About mid-way through this circuit, I started to feel a bit winded. After the second running pass on the ramp, I found myself reaching for my water bottle more frequently, catching my breath for a few seconds before breaking into the swings and repeating the circuit. Even though I finished feeling a little tired, I had reserves of energy and was prepared to hit the final rotation hard.

Elizabeth accurately portraying how I felt during burpees.
Then things kind of fell apart, because the third circuit involved my nemesis: burpees. I don't know what it is about this particular exercise, but it wreaks all kinds of havoc on my body. Something about the change in blood pressure from going from standing to horizontal and back again repeatedly just messes with my head, and I find myself getting those funny black and white fuzzies in front of my eyes within a few reps. Here we were supposed to do box jumps for a minute, followed by five burpees, and as expected, by the second set of burpees I was already a mess.

It's times like these when the individual attention actually becomes a burden, because now I had our instructor Shawn watching me fall apart, and although he kept encouraging me to continue, it didn't feel great to "fail" in front of an instructor. I got through the circuit by taking way more breaks than they probably liked, but I wasn't about to pass out on account of trying to prove myself. Maybe I should have asked for another exercise, who knows.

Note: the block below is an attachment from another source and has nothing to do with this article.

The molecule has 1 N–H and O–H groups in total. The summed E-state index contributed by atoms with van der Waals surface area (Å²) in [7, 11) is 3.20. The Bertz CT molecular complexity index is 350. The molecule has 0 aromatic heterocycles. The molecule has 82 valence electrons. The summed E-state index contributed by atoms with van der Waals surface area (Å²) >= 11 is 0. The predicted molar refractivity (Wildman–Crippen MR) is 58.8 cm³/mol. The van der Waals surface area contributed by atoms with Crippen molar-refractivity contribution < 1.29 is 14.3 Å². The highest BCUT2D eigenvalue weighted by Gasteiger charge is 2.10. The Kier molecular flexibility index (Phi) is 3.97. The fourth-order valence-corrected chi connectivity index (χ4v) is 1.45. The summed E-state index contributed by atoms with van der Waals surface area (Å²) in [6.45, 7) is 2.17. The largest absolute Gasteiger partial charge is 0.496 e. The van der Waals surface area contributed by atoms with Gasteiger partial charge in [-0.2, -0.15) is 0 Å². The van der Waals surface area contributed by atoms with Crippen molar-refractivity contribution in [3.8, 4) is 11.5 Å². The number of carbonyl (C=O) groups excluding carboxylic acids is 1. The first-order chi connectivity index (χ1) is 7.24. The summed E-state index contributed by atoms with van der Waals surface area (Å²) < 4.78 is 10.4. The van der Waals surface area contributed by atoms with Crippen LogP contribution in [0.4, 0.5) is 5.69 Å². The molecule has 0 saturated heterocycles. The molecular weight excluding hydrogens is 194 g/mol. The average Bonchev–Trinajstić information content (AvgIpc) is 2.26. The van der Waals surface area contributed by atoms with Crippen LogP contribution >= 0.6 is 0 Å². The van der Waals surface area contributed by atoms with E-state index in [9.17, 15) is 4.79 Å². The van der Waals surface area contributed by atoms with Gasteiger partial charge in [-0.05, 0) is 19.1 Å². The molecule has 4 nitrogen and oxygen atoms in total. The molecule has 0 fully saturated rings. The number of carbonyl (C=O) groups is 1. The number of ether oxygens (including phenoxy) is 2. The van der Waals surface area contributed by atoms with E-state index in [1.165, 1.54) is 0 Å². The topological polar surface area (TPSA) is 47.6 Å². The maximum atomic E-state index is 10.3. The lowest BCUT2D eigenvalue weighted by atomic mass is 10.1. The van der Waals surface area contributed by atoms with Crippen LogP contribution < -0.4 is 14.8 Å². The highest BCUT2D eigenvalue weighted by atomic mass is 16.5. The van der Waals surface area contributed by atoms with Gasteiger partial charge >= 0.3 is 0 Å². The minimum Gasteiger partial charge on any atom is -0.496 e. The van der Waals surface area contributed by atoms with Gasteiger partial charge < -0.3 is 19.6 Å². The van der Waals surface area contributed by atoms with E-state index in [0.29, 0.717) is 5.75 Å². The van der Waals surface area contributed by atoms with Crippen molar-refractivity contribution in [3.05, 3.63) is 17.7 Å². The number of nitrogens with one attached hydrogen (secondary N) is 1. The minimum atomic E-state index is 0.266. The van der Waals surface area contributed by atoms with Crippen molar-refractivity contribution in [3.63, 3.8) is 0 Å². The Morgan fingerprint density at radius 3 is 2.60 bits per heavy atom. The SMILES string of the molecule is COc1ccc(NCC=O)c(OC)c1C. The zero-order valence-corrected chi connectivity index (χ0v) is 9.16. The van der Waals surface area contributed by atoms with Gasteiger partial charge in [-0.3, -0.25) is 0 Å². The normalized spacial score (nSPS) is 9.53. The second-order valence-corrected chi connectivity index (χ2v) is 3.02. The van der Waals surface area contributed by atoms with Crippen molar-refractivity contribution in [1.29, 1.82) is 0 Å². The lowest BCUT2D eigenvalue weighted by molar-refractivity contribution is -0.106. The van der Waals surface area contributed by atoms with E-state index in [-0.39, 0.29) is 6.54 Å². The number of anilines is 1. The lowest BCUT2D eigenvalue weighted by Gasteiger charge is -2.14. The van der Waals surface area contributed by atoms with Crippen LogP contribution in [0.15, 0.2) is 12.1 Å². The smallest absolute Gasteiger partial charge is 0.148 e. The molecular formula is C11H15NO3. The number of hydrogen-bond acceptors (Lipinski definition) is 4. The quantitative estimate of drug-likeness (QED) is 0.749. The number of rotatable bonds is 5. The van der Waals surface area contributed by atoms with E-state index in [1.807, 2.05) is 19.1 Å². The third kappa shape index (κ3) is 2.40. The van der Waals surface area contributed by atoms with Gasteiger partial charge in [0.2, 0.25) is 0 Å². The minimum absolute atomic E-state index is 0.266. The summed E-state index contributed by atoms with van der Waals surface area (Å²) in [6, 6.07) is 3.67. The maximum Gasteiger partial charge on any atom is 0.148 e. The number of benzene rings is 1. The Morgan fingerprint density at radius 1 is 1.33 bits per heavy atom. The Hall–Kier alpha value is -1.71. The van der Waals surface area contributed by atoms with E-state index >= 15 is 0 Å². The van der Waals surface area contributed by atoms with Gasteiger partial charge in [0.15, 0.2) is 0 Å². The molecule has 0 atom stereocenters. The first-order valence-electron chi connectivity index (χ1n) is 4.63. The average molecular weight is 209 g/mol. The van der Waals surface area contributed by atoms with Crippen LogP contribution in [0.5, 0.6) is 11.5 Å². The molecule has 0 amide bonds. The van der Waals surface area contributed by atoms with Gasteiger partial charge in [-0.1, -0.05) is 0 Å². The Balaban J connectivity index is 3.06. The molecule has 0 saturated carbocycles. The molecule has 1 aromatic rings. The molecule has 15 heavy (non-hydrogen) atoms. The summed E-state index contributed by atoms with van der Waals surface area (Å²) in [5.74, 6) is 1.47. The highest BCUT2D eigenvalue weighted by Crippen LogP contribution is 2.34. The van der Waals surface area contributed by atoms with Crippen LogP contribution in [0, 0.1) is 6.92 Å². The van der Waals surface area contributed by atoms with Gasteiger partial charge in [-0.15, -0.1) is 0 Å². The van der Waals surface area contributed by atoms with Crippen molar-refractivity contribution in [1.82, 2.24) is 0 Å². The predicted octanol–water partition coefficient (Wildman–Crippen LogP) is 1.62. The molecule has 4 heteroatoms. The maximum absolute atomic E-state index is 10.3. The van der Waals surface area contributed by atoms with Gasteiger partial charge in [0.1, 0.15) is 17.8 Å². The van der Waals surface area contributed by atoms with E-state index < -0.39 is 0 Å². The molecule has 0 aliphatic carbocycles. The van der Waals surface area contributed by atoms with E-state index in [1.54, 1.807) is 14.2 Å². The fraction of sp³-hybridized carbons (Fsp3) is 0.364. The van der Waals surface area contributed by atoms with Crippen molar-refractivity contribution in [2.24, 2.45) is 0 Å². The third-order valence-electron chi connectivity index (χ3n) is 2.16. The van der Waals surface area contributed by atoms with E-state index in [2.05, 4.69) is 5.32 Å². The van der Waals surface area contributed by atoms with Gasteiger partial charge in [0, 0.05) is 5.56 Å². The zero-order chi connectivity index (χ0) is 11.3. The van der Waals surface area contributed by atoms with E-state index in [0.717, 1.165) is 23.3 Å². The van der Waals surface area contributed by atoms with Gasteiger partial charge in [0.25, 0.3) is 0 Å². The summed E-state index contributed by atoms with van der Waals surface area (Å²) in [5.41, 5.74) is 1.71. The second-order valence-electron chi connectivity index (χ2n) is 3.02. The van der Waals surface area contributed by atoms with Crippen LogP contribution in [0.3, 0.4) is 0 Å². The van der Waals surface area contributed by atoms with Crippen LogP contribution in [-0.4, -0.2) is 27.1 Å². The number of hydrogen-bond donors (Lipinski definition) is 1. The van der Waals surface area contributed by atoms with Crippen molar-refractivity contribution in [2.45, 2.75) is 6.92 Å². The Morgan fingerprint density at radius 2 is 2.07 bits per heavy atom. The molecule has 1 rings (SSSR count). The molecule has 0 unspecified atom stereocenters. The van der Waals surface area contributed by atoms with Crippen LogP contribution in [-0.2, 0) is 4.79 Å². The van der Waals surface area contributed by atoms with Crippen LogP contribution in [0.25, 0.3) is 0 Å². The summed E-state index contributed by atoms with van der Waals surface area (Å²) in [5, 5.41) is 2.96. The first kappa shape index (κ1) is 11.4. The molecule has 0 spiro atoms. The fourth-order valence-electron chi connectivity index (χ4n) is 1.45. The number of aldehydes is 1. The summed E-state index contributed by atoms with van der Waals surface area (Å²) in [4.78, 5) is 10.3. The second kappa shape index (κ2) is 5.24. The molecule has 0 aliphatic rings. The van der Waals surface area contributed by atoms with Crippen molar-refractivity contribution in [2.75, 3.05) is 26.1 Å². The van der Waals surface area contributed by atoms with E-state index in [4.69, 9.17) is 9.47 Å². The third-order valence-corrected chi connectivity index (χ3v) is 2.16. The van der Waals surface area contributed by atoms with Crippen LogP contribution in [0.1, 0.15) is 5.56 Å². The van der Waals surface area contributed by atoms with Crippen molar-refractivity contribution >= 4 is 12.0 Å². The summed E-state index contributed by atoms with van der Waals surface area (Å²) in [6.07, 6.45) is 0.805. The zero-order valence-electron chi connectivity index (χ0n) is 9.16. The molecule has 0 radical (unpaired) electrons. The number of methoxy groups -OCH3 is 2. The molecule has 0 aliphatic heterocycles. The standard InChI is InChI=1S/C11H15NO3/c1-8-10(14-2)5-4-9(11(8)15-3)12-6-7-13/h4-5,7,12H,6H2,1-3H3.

Of course I was the first to dig in to the food.
And then, just like magic, the workout was over, and it was time to FEAST! Although this isn't a standard part of every SweatX class, we were fortunate enough to be treated to a delicious selection of fresh fruits, vegetables, cheeses and salami after, plus cocktails, compliments of Stateside Vodka (a locally produced liquor!). I quickly scarfed down some cheese and salami to get in my protein, and the strawberries tasted so sweet, they were like candy. Technically, there was a stretch session that happened after that third circuit, but when you put food in front of four starving women, somehow they only see what they want to see, and we accidentally missed it. Whoops. (Don't worry I stretched myself out when I realized my own mistake.)

After re-fueling, I left the gym feeling pretty great, and this morning, although my shoulders and legs are a wee bit sore, it's nothing too extreme.

Would I go back and do SweatX again? Maybe, as I can definitely see how the high intensity workout can aid in your athletic performance. And even if you're not aiming to be a better athlete, this workout seems like it would give your body and fitness level a jump start if you feel like your regular routine's leading to a plateau. Plus, with the small group format and awesome instructor to student ratio, it's kind of like getting a personal trainer for just $125-$149 a month (prices vary based on whether you're a Sweat member or not) -- that fee gives you access to all 8 Sweat locations around the city and unlimited SweatX classes.

Overall, I'm glad I tried it and thank our instructors Shawn, DeLonne and Chris for pushing us!

*I received access to a SweatX class for free, as part of a collaboration with the PHL Bloggers group.